State and Local Response Role

ASTHO - Paul Jarris, M.D., M.B.A.

Dr. Jarris stated that State health officials were working with the governors' offices to hold public forums and were also communicating the message that all members of the public need to prepare for the likely escalation of the virus in the fall. ASTHO understands that the CDC vaccine management system (VACMAN) would be used for the vaccination program. Given the scale of the program, Dr. Jarris stressed that the system must be as robust as possible and would include all necessary redundancies, such as increasing the capacity for call centers. He also emphasized the importance of developing mechanisms to ensure that all types of health care providers and community providers are involved in the VACMAN, the Countermeasure Response Application (CRA), and other systems.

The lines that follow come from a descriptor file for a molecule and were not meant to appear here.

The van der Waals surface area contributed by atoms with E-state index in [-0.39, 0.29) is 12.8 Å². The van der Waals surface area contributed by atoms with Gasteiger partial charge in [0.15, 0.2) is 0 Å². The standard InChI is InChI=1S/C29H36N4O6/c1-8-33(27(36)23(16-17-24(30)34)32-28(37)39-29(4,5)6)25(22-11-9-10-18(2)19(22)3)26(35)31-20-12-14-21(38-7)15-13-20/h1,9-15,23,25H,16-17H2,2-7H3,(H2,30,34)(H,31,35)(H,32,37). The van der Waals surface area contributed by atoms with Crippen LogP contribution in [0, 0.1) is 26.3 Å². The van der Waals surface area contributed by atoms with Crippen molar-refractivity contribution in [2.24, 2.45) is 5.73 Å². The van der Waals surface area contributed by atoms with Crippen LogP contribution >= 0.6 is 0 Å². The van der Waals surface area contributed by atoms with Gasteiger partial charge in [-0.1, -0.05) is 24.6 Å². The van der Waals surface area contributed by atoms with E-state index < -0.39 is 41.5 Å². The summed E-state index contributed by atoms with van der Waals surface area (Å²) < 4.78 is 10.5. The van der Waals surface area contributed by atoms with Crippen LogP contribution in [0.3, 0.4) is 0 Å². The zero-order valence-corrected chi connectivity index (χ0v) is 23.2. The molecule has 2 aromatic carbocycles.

Dr. Jarris noted that ASTHO was waiting to hear whether there would be a vendor contract for distribution and, if so, if there will be any restriction on the number of ship-to sites. As a result of the CDC's decision to phase-in centralized distribution for federally purchased vaccines, many states no longer have a centralized location to receive and distribute a large bolus of vaccine. The situation varies widely from state to state, and it would be important to understand how this level of complexity would be incorporated into any third-party contract.